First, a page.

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The Third Component: Part II, Chapter 23

Alison Christy 29 March 2009

Photo Credit: Tim Christy

You don’t have to major in biology, her mother had said – you could still get a job with some other degree

Editor's note: We are pleased to continue the weekly serialization of The Third Component, a novel by Alison Christy: a scientist at loose ends after earning her PhD sets off to Russia in search of a missing piece of her family's past.

Chapter 23

Determination of Cellular Fate Following Induced Migration

How many times has it been said: Siberia is not a place, but a metaphor. But then you find yourself there, in the middle of the metaphor, and it turns out that Siberia is a place after all, with a ground and a sky and libraries and hospitals, a place where people live and deal with all the little irritations and ambitions of life. A normal place, a place where Siberia is normal.

Who, given a choice, would live his life here, where the summers are short and mosquito-laden and the winters are long and bleak? And yet people chose to come here; this was the American West, the European Indies, a land of mythical promise and impossible, fabulous tall tales. Simultaneously a land of darkness and privation and a land of wild opportunity; Siberia could be the vehicle for all sorts of metaphoric tenors.

Still, it is one thing to choose Siberia now, when each building is constructed with central heating, when hot water gushes through the indoor plumbing and bread is available all year round. It is one thing to choose to live in a Siberia with markets where you can buy leather boots and heavy, fur-lined coats.

And it is another thing to have chosen to live here before, when the land was vast and un-colonized, before Yermak of the Cossacks expanded Russia into the vast wilderness, back when tribes chased reindeer across the tundra and lived in small wooden tents. The Khanti, the Mansi, the Kets, the Selkups, the Evenks, the Nganasans – somehow all of these people came to live here, where there was no chance of agriculture and barely a chance of surviving the winter. What were they thinking, as they moved farther north, as the winters got colder and colder and the landscape more and more forbidding? Did they never consider turning around and going back to their cattle and the relatively warm shores further south?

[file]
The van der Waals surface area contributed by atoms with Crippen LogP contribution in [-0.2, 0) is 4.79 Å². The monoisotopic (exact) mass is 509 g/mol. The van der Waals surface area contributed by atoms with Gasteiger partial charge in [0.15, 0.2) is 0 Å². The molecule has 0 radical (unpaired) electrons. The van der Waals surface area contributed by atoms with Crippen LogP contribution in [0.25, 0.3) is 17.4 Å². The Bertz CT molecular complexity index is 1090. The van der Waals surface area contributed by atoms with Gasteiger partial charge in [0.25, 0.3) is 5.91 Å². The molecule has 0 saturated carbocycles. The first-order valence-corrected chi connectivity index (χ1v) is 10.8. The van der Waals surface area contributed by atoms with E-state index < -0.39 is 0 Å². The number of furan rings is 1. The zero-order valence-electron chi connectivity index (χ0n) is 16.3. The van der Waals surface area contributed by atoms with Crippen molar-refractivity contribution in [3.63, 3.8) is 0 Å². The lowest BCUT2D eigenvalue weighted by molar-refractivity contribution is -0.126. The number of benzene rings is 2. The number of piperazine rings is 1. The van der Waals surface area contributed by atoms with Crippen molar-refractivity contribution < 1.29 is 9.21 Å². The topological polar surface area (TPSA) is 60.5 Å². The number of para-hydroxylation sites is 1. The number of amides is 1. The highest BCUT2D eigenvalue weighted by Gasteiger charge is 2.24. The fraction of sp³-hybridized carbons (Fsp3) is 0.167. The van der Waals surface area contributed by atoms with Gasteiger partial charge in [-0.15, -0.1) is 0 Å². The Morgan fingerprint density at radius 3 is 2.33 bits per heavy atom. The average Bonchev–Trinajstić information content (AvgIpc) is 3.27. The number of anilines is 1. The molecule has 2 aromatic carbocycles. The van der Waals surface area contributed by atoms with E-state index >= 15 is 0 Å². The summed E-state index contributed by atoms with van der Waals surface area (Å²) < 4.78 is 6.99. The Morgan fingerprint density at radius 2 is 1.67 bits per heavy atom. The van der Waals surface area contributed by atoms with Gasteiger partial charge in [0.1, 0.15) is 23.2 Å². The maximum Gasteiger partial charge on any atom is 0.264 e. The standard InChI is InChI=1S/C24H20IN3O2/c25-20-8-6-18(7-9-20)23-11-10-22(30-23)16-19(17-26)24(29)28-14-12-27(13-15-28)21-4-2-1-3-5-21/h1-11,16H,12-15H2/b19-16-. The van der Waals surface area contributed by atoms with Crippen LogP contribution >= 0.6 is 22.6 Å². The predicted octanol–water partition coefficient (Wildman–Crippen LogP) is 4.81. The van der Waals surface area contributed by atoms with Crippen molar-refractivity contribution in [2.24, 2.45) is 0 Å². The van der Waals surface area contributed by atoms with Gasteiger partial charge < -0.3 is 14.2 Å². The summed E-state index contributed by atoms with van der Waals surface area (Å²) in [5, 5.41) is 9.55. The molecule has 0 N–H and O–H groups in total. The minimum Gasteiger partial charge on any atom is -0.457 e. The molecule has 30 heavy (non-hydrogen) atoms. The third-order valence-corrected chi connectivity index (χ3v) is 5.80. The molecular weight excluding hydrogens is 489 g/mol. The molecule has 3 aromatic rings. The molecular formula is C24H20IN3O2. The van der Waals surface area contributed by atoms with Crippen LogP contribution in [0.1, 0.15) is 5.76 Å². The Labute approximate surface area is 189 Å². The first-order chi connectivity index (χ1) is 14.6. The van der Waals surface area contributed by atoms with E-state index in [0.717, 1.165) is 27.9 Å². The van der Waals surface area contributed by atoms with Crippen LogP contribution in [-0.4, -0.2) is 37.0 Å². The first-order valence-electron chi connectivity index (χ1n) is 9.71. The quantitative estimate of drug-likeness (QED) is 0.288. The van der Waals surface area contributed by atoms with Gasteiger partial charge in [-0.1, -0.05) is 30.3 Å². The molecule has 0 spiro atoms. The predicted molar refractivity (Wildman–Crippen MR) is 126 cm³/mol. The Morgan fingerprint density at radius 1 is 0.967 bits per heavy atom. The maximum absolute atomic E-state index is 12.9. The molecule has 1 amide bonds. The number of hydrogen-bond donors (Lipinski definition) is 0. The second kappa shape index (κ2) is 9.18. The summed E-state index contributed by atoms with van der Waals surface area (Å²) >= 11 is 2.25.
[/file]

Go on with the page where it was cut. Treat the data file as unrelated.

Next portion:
– Michael Perch, from the introduction to The Lights Up North: Indigenous Siberia, Transit Press, 1995.

Tomsk, August 13, 2000: The water from the sink in Anna’s hotel room freezes her hands as she tries to wash her underwear and socks with the thin shampoo she bought in Moscow. She wrings her socks out as hard as she can, chafing her red, stiff hands, and drapes them over the back of her chair to drip on the floor. There is no way they will dry before she has to leave today; they will probably end up getting the rest of her clothes damp when she has to pack them away in her bag.

Finished, she puts her chilled hands under her shirt, onto her own warm stomach, and considers the rolling suitcase she never should have brought. Her duffel bag would have sufficed, but there were so many things she might have wanted – a heavy sweater, dainty high heels, a bathing suit, a pretty red dress in case she went somewhere nice – that she hadn’t used at all, and now, dragging the rolling suitcase behind her everywhere, lifting it awkwardly up steps with the duffel bag slung painfully around her shoulders, each unworn item seemed frivolous and stupid.